High Plains Tours Storm Chase Day #3: Slight Risk 5/11/22

For the next six weeks, my attention is fully dedicated to severe weather and storm chasing. I am currently chasing storms with High Plains Tours.

The Storm Prediction Center (SPC) has issued an Slight Risk for the West Texas today.

Associated with the Slight Risk is a 2% tornado threat ring. While there is a higher risk over Wisconsin, it is out of play for us.

To summarize the SPC:  Strong diurnal heating near the dryline and upslope flow will be the main drivers for severe weather today. Unlike yesterday, the shear is expected to be a little better. Supercells are possible, with strong winds and large hail as the primary threats. Storms will weaken quickly after dark, as they are driven almost entirely by diurnal heating.

The visible satellite imagery shows mostly sunny skies, with a few, light clouds to the east. There is evidence of shear over the eastern edge of New Mexico.

The surface observations show weak, southeasterly breezes, advecting a little moisture into West Texas, though the low-level flow is quite variable in the threat area. The skies are clear and sunny over the threat area, with a few clouds further east.

The dryline (black line) is not quite as sharp as yesterday, and a little farther west. The warm front (red) is a little more subtle. The winds are changing from southeast to southwest just behind this front. The temperature change is not strong.

The surface pressure chart shows no strong pressure systems or gradients so far this morning. The RAP shows this trend is expected to continue for at least the next six hours.

The Nested NAM simulated reflectivity shows thunderstorms firing around 19 Z, with storms clustering over eastern NM and southwestern TX. There’s a few short-lived cells in southwestern NM that remain discrete for a few minutes before merging with the line.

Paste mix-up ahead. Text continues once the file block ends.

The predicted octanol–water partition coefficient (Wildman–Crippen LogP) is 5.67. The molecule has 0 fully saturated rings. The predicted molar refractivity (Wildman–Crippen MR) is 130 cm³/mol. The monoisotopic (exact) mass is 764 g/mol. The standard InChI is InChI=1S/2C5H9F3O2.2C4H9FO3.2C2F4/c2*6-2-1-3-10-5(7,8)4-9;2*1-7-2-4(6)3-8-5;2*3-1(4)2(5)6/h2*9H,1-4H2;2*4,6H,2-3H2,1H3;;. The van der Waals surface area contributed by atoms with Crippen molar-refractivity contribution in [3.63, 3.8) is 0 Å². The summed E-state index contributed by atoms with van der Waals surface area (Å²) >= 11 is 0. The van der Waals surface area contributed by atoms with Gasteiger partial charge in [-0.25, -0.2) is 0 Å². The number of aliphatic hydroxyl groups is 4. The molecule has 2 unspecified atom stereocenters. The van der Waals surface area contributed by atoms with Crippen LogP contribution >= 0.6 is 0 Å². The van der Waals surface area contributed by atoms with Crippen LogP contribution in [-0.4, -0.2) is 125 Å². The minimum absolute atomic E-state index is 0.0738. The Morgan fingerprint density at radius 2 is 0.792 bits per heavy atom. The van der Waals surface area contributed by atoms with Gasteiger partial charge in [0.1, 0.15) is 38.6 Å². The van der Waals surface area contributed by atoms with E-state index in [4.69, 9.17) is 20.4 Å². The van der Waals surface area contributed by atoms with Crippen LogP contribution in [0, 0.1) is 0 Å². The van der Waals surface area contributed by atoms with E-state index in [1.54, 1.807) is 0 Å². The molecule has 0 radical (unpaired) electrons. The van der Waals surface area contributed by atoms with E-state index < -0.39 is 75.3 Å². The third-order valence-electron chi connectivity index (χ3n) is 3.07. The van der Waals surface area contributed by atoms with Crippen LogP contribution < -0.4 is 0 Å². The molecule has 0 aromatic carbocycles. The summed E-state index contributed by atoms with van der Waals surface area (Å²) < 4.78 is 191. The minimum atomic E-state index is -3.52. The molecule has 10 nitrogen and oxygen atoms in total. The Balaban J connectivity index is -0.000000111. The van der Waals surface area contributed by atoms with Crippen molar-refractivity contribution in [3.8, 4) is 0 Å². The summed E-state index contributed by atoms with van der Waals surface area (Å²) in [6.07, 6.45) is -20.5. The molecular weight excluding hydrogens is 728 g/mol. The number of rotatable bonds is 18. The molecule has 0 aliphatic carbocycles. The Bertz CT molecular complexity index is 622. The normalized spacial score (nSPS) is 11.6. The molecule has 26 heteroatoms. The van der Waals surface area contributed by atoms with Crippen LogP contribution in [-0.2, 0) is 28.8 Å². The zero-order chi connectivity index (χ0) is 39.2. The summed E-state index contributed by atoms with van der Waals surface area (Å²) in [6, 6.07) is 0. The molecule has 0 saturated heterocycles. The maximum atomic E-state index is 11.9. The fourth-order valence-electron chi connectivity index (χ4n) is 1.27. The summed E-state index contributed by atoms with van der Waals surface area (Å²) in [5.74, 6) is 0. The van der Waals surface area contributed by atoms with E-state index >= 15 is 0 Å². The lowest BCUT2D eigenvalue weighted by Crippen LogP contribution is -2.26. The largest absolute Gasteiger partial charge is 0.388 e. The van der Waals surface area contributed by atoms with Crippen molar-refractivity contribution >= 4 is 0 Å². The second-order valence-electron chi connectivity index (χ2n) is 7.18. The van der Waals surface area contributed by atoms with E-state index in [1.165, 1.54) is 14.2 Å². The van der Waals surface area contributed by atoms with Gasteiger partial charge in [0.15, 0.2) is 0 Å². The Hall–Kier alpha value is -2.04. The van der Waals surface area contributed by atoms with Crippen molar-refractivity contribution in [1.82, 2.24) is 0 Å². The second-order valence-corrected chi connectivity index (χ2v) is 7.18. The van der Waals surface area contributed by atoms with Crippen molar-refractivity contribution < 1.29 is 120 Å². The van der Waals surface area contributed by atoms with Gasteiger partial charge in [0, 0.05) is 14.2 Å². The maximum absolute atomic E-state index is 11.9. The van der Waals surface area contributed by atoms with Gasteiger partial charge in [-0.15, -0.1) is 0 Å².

High temperatures will rise into the lower 90s F near the NM/TX border, reaching nearly 100 F along the east-west border and through southwest Texas.

The Nested NAM shows a more diffuse dryline. The moisture in eastern New Mexico is a little low, but not enough to eliminate the severe weather threat.

The Nested NAM CAPE/CINH plot is showing CAPE is peaking at around 3200 J/kg, with a weakening capping inversion along the west central NM border around 21 Z.

The helicity is tolerable, with a local maxima somewhere near Clovis, NM or even farther north.

The Nested NAM shows that the supercell parameter peaks a little farther north than the CAPE maxima.

The Nested NAM shows that the SigTor parameter will remain low throughout the event.

I think we are going to Hobbs and will regroup there. I am thinking our target are will be the triangle between:

1.  Tatum, NM
2.  Hobbs, NM
3.  Morton, TX

While the shear is a little better today, we still don’t have much help from the Lifted Condensation Level (LCL) heights. We have moisture, but the dryline is not as sharp as yesterday’s. There is diurnal heating, but I don’t think the temperatures are quite as hot as yesterday, at least in the area I am targeting. The surface winds aren’t as strong as yesterday, but perhaps that will improve later this morning.

That said, we don’t have all the variables today, but we do have different variables. The game will still be to play the dryline and the upslope flow. I am tempted to go farther north, perhaps to Clovis, and we still may do that, but for now, we will reevaluate in Hobbs.

Sources:
Storm Prediction Center
College of Dupage – SATRAD

About highplainschasing

This blog is about my tales in storm chasing. My name is Seth Price and I am an instrumentation instructor at New Mexico Tech. My amateur radio call sign is N3MRA.
This entry was posted in Possible Chase Opportunity, Practicing Concepts, Predictions, Satellite Imagery, Severe Weather and tagged , , , , , , , , , . Bookmark the permalink.

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